When you’re narrowing down which of your event attendees you should approach after your event, the wealth markers and philanthropic indicators we’ve discussed so far will set you in the right direction.
But you can’t just look at an individual in isolation. Rather, it’s always a good use of your time to ask for event registrants to provide their employer’s names so you can check for an affiliation with corporate philanthropy programs.
There’s a good chance that some of your attendees work for companies that offer:
Corporate philanthropy programs are becoming more widespread every year, so check your attendee list against lists of the most philanthropic companies, like this rundown from 360MatchPro. But look beyond just these programs.
C-level executives, board members, and business owners are in a unique position to influence the direction of their company’s corporate philanthropy program. If approached by a nonprofit whose event they attended, they might be inclined to modify their program to give more to the community.
You don’t just have to look for big partners, either! Corporate philanthropy comes in many forms. While it is easier for multinational corporations to offer corporate matching, smaller local businesses might not have the resources to offer exactly those types of programs.
To make the most of small business philanthropy, look for employees or customers of local businesses in your attendee list. Encourage these attendees to serve as your nonprofit’s advocates by emailing and calling the business owners. They might ask for in-kind donations to your nonprofit or request they sponsor your next event in some capacity.
So far, we’ve talked about using the information gathered from your event’s registration page to identify which attendees you should reach out to and about which campaigns or proposals. Now, let’s talk about how to actually approach to them.
You’re a wealthy, philanthropically inclined businesswoman. Your inbox is probably full of solicitations from nonprofits of all kinds, including many you’ve never heard of. As much as you might want to support as many causes as possible, you can’t respond to all the solicitations you receive.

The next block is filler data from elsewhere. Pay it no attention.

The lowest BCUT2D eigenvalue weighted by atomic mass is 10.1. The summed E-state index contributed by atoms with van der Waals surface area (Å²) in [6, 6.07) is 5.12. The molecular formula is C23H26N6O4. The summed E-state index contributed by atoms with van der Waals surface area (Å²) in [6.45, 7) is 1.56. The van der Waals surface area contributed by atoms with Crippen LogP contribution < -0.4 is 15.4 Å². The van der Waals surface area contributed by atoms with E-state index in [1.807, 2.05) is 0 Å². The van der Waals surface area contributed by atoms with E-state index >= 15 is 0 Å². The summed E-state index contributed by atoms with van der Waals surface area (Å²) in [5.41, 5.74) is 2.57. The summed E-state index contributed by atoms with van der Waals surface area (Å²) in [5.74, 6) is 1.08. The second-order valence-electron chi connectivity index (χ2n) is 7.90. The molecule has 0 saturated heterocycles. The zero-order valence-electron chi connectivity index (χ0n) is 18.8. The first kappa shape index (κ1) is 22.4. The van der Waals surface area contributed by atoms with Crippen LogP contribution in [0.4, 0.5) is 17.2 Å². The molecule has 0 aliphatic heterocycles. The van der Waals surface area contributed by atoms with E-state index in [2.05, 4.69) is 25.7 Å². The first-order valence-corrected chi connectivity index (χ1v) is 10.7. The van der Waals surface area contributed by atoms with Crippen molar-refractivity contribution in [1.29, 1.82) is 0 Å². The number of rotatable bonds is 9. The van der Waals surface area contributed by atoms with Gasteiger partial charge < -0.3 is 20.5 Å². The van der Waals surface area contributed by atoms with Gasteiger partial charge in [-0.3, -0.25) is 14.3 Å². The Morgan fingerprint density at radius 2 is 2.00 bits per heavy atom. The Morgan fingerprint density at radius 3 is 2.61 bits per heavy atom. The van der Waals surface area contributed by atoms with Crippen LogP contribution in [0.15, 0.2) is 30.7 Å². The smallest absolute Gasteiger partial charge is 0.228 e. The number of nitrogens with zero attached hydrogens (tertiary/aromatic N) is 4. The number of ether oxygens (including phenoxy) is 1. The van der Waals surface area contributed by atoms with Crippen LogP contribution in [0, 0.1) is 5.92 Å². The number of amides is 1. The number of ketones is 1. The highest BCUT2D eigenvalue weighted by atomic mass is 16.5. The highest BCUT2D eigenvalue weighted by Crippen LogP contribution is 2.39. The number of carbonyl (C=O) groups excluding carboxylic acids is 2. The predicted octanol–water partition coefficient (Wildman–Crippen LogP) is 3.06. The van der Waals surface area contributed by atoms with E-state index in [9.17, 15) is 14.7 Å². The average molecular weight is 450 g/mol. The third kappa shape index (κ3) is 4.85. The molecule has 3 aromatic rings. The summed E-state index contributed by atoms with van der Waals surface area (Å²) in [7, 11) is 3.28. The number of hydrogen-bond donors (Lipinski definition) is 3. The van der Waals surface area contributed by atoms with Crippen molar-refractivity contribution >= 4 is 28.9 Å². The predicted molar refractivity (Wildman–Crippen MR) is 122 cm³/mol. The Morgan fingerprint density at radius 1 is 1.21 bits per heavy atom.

How do you decide which will receive your attention?
One of the most effective methods your nonprofit can use to ensure that your solicitations don’t get lost in the pile is to utilize any personal connections you can find.
When your email or voicemail lands in your prospect’s inbox, it has a much better chance of even being read or listened to if it comes from someone your prospect knows instead of the name of a nonprofit they have no personal connection with.
Look for personal connections like:
This strategy isn’t just useful for prospective donors. Lapsed donors would also be more receptive to messages from someone they remember within your nonprofit than an unknown member of your development team or a generic email address.
When asking an individual to reach out to your event attendees on your behalf, it’s always a good idea to provide templates. You’ll want to give them a short script to leave if they reach a voicemail, links to include in an email, and a short blurb about your nonprofit’s mission.
You know who’s going to reach out to whom about which campaigns. Now all that’s left is the method of communication itself!
To ensure that your solicitation is received, you might be tempted to send as many messages through as many avenues as possible. After all, in filling out your event registration, your attendees likely provided their phone number, email address, and physical address, at a minimum.
But if you flood your attendees with messages after they attend your event, they’re more likely to become annoyed and tune you out than respond with the solicited support.
Instead, just use the communication channels most likely to elicit a positive response with each individual donor. Make your choice based on:
There is no way to guarantee that your attendees will respond to your post-event solicitations. But you can increase your chances by contacting them using the communication channels they will pay more attention to.
The next time you host a fundraising event, work these solicitation techniques into your follow-up plan! You can use the information you’re already collecting from your registration form.
About the Author
Sarah Tedesco is the Executive Vice President of DonorSearch, a prospect research and wealth screening company that focuses on proven philanthropy. Sarah is responsible for managing the production and customer support department concerning client contract fulfillment, increasing retention rate and customer satisfaction. She collaborates with other team members on a variety of issues including sales, marketing and product development ideas.